• Creating a statutory right to a period of adjustment leave, to enable families to weather relatively short-term life crises such as the onset of disability of a partner, parent or child, or other major change in their caring responsibilities, without having to give up work. Cost analysis carried out for Working Families by management consultants Oliver Wyman indicates that a legal right to a six-week period of adjustment leave for parents of disabled children could generate a net gain to the economy of £500 million per year.
  • Adopting a flexible by default approach to job design and recruitment in the public sector, so that all jobs in central and local government are advertised on a flexible basis unless there is a specific, good business reason not to. Ministers should also act and recruit business leaders as ‘flexible working’ champions, and should encourage private sector employers to adopt the Happy to Talk Flexible Working strapline.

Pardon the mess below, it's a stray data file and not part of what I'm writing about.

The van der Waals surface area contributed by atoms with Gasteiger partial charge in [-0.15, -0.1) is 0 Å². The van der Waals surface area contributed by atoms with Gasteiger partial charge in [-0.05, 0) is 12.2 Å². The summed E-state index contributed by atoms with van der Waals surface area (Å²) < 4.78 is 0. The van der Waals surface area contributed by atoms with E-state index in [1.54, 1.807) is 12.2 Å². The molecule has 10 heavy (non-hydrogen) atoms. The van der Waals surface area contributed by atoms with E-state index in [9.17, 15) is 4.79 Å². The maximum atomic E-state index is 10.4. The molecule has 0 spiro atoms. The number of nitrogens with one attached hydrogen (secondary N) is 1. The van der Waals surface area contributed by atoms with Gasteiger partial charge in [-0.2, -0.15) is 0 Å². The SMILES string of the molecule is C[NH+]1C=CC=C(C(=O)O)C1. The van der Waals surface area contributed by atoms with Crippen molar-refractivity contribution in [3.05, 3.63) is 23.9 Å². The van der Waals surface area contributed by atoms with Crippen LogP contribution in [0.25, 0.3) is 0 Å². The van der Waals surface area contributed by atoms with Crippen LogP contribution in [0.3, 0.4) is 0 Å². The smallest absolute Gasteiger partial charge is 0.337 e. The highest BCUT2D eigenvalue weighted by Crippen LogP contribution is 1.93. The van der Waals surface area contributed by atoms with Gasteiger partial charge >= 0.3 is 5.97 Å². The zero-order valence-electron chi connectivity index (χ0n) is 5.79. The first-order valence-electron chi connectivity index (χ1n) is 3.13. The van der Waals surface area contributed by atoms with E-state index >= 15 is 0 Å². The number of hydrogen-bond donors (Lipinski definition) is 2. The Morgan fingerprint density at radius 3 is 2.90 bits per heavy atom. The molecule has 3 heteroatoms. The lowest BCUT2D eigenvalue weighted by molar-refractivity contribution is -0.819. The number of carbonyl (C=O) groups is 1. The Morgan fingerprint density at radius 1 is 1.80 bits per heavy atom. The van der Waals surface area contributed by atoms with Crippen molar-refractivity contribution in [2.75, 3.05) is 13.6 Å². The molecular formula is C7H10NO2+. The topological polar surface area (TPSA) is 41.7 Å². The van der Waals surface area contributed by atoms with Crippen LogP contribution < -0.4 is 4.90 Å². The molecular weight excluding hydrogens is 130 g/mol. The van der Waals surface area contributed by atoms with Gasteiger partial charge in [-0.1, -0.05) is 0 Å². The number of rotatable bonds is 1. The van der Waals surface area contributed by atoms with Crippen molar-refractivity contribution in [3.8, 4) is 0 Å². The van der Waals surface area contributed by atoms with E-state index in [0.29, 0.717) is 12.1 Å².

• Appointing a junior minister with specific responsibility for urgently driving up the national supply of suitable, good quality, and affordable childcare for children with a disability or special needs.

 

 

Business, flexible working & employee diversity

In this guest post, Andy Bagnall of the CBI argues that businesses need to do more to encourage flexible working and promote employee diversity.

Back in 2013, a survey of CBI members found that almost nine in ten UK companies offer some form of flexible working – a figure worth celebrating since flexible working brings the labour market into reach for a greater, and more diverse, group of people.

But in a YouGov poll commissioned in November this year, we found that employees are still finding it difficult to balance work and family life. We found that 43 per cent of employees would feel uncomfortable asking their employer about working more flexibly, against 40 per cent saying they would feel comfortable. The figures were almost identical for men and women.

Asked how they find balancing work and family life, 61 per cent said easy and 38 per cent said difficult. Again, there was no significant difference between the responses from men and women.